The large-scale installation of more than 1,000 flags will be on exhibit Oct. 20-26 in the UAB College of Arts and Sciences’ Abroms-Engel Institute for the Visual Arts Sculpture Garden, 1221 10th Ave. South. An outdoor reception is planned for 5-6:30 p.m. Wednesday, Oct. 22. The event is free and open to the public.
Since July, the Department of Art and Art History has collaborated with participants across the UAB campus and throughout Birmingham in making prayer flags. DAAH faculty led Woodlawn High School students in making flags during the Woodlawn Summer Bridge Program, and the UAB departments of Anthropology, Biology, Government, Sociology and Philosophy, as well as the School of Public Health, have contributed to the project. Assistant Professor of Art Doug Baulos led prayer flag workshops across campus, including with the Alpha Gamma Delta sorority, UAB Art Club and the UAB Honors College, and UAB art students enrolled in painting, drawing, design, photography and art classes have made hundreds of flags throughout the semester.
Visiting Assistant Professor of Sculpture Stacey Holloway’s Intermediate Sculpture class designed the installation and presented their installation proposal to a committee of UAB officials in September. The interactive installation will span more than 100 feet across the AEIVA Sculpture Garden and include seating areas for meditation.
|“Traditionally, prayer flags are used to promote peace, compassion, strength and wisdom. The flags do not carry prayers to gods, which is a common misconception; rather, the Tibetans believe the prayers and mantras will be blown by the wind to spread the good will and compassion into all pervading space. Therefore, prayer flags are thought to bring benefit to all.”|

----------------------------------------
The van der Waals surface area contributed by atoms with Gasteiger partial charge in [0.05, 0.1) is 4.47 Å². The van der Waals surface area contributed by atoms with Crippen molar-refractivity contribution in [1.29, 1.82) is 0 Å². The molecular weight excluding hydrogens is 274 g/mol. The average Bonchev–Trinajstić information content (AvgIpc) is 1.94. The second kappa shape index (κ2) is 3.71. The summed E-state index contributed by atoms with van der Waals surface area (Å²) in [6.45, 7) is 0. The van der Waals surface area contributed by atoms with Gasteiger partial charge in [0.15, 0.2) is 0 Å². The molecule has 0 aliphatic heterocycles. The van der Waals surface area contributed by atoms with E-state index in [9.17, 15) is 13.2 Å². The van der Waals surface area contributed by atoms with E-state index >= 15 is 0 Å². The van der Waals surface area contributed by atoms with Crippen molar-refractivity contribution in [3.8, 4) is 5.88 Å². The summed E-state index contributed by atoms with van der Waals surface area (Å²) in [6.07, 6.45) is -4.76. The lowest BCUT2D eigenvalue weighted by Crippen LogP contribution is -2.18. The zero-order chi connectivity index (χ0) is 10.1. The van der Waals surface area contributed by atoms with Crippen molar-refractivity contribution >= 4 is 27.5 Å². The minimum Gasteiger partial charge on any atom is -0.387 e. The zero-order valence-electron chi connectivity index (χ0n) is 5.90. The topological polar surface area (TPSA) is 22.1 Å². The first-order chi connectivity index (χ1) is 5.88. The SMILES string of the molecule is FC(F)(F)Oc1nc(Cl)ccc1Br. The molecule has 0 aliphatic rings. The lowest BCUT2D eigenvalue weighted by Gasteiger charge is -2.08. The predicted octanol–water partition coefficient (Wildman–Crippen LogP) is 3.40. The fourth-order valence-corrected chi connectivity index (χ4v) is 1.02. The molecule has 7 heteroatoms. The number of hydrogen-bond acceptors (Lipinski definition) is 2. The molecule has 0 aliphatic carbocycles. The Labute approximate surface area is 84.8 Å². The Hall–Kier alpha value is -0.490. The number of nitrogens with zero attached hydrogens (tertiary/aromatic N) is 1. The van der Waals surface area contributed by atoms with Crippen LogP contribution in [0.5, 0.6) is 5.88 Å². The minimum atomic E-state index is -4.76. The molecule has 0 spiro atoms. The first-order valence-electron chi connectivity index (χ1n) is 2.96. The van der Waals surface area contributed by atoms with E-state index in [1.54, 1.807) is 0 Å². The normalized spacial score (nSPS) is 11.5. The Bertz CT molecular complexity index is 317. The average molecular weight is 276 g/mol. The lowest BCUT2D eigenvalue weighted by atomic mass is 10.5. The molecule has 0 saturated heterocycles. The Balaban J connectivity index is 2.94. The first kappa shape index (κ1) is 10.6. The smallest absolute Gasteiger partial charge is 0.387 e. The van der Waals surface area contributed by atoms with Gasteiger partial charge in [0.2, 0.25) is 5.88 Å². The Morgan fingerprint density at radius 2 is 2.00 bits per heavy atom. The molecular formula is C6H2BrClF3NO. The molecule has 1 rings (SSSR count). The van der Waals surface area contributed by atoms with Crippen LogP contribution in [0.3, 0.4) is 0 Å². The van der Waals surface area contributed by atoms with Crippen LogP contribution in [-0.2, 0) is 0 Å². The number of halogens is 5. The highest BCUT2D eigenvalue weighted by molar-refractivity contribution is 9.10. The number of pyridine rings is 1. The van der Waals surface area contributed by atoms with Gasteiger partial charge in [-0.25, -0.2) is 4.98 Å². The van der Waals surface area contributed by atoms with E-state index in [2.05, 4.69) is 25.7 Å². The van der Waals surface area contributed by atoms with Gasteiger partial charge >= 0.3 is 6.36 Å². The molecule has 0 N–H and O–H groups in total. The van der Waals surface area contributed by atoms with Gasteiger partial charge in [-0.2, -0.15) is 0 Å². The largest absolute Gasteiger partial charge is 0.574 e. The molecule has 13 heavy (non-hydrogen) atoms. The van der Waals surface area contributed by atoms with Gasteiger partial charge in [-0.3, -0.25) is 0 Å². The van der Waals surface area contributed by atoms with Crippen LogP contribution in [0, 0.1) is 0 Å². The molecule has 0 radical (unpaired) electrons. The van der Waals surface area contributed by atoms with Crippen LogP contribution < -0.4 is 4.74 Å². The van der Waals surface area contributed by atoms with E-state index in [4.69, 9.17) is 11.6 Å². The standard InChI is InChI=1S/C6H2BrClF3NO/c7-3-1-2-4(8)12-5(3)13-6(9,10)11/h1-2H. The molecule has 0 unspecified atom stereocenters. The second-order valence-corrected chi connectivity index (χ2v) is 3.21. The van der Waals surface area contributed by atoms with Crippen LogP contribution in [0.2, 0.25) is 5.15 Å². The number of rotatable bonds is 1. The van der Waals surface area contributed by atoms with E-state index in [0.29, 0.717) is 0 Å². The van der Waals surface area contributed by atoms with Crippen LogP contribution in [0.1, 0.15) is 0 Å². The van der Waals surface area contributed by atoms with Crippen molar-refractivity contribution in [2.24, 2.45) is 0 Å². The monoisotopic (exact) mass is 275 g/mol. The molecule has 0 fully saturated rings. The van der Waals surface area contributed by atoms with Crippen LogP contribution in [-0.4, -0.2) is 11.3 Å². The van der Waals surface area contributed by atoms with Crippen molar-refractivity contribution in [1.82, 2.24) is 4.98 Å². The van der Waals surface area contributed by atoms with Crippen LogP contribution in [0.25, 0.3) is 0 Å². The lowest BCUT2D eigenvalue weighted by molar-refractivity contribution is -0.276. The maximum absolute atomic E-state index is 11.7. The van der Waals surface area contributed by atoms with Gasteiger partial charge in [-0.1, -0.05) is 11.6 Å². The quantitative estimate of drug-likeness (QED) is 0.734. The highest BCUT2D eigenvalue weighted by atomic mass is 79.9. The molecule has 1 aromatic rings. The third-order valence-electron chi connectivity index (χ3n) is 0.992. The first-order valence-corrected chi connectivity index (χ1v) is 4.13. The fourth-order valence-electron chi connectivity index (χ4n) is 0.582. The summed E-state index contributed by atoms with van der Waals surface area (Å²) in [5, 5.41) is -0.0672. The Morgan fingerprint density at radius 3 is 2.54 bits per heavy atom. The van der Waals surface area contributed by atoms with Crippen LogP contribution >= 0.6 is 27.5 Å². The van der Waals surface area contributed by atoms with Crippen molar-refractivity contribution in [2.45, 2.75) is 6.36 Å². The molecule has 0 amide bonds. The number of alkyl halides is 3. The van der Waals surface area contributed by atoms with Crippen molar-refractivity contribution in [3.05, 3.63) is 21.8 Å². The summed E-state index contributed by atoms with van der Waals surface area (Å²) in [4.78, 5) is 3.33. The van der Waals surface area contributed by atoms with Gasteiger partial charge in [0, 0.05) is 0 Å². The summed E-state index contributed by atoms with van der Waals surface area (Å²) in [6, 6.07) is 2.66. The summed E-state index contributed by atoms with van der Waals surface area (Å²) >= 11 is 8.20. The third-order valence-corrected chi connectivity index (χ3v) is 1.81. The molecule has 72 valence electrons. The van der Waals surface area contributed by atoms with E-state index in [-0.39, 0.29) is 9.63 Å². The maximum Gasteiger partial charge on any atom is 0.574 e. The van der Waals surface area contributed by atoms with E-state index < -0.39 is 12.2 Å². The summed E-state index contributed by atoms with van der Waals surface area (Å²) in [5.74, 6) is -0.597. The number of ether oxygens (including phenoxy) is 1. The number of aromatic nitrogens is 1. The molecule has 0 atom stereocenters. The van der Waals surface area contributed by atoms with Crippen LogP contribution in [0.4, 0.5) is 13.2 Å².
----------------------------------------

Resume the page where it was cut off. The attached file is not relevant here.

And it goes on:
“The project has a positive impact on our students’ academic learning by seeking to achieve real objectives for the community and deeper understanding of professional skills, including working in team environments,” said DAAH Chair Lauren Lake. “Their experience enhances understanding, which leads to more effective action.”
While traditional Tibetan Buddhist motifs are featured on many flags, others include personal messages, commemorations, quotes, or other ecumenical and/or nonreligious messages. Students have been encouraged to express themselves, their hopes, their dreams and other positive ideas onto the flags.
“Traditionally, prayer flags are used to promote peace, compassion, strength and wisdom,” Bloomston said. “The flags do not carry prayers to gods, which is a common misconception; rather, the Tibetans believe the prayers and mantras will be blown by the wind to spread the good will and compassion into all pervading space. Therefore, prayer flags are thought to bring benefit to all.”
Prayer flags positively change the environment in which they are placed, and the same should be said of art, says Jared Ragland, DAAH visual media and outreach coordinator.
“Our goal has been to create a project that celebrates the Dalai Lama’s visit and provides an opportunity for creative expression and interdisciplinary collaboration across UAB and around the city of Birmingham,” Ragland said. “This installation will, like the recent ‘Magic Chromacity’ project, highlight UAB’s Cultural Corridor through the presentation of a public artwork that explores multicultural identities and vernacular sources in a contemporary art context.”
To keep up with the project and see photographs, visit the Department of Art and Art History on Facebook. Use and follow #UABWhisperAway on social media for all project updates. For more information, contact Ragland at email@example.com.